We’ve also got the games which seem to be in a perpetual state of Early Access, games like DayZ (which entered the Early Access stage way back in 2013,) while still in development have yet to progress further than the “alpha” stage. Early Access, at least in my opinion, has lost its original purpose. There seems to be less focus on letting the community in on something early, and more on raking in the cash with the initial “launch hype” while actual development plods along slowly.

Now more often than not we’re seeing games launch on Early Access, benefit from a bit of launch hype, then when the hype dies it falls slowly into the abyss of other forgotten Early Access titles. One example is The Culling, a game I absolutely love. Since its Early Access launch in March last year, the game seems to have been forgotten about in terms of active players, compared to the those playing at launch. According to SteamDB (which I know isn’t hugely accurate) the game saw a peak of 12,995 players 11 months ago (around the game’s launch) which is absolutely huge compared to the game’s 24 hour peak of 1,251 (at time of writing). A pretty noticeable difference.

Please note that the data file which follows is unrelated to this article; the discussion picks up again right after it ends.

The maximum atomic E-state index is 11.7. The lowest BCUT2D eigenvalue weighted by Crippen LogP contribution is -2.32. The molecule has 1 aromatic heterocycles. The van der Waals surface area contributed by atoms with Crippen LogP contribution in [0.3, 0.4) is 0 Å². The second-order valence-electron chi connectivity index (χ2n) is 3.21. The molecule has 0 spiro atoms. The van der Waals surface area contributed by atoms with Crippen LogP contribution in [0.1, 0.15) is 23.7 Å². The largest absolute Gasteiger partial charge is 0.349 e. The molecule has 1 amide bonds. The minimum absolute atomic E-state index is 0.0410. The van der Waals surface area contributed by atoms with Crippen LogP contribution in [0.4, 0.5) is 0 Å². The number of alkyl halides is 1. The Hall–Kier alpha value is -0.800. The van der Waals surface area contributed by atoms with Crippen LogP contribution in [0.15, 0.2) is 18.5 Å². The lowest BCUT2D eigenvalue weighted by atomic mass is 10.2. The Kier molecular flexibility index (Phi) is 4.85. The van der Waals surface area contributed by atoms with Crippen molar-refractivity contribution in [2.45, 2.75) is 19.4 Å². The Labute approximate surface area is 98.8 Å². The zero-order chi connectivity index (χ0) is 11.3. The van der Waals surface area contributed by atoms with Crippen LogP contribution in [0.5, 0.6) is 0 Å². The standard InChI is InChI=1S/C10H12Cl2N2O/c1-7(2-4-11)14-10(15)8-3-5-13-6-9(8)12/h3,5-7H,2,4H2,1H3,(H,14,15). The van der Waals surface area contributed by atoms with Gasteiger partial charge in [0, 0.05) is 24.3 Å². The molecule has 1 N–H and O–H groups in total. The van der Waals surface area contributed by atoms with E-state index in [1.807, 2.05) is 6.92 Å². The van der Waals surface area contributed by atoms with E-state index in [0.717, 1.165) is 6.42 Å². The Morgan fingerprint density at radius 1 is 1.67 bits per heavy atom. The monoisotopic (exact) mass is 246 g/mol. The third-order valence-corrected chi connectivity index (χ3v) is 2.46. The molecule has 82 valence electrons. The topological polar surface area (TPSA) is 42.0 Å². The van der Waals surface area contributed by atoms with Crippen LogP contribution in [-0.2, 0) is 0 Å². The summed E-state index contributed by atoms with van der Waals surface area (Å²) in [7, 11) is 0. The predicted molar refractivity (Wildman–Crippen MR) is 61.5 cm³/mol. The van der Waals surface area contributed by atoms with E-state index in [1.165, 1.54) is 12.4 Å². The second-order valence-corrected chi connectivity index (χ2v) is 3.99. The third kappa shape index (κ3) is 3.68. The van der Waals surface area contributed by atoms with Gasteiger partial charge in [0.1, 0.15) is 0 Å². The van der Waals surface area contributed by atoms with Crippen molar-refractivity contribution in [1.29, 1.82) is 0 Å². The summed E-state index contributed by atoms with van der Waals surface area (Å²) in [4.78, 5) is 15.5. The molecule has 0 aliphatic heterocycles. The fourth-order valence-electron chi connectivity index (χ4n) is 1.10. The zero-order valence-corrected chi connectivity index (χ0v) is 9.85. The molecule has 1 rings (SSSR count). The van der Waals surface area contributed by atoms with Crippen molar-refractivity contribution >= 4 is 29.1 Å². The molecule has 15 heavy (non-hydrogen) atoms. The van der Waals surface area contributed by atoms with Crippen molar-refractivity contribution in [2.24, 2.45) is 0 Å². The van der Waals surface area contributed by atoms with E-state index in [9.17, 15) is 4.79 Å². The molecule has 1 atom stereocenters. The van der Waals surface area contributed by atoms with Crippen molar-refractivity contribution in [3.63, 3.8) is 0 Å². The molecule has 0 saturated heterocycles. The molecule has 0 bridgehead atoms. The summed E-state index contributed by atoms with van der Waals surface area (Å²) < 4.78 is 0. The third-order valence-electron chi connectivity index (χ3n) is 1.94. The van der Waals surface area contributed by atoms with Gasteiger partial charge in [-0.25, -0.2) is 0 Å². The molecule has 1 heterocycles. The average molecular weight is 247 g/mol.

I’m using The Culling as an example here, it’s worth noting that I’m not criticising the game, its community, or the developers. In fact, I’d probably place the game in one of the better games in Early Access. And don’t get me wrong, there’s still a pretty active community around the game, and the developers have done a fantastic job supporting the game, fixing bugs, and even taking fan feedback into consideration, but ultimately outside of its Early Access release window, there just doesn’t seem to be that many players.

Games like DayZ have suffered the same fate, with a peak of 45,528 players around launch, and a 10,314 peak in the last 24 hours, though the difference here is that players have forged their own game within DayZ, somewhat similar to that of The Culling. Another Early Access title, this time backed by Warner Bros. is LEGO Worlds, a sort of open-world Minecraft-style building game. Two years ago, when the game launched into Early Access, it saw a peak of 4,911 players, the game’s 24 hour peak? 455.

I get it, people are going to jump in early to see what all the fuss is about, but then gaming fatigue sets in, or the next best thing comes along and it becomes lost in a library of games never to be played again. Games like The Culling, in my opinion, would have been much better off being held back, perhaps launching a series of free closed betas rather than sitting in Early Access. Though I can understand the developer’s reasoning for not heading down this route.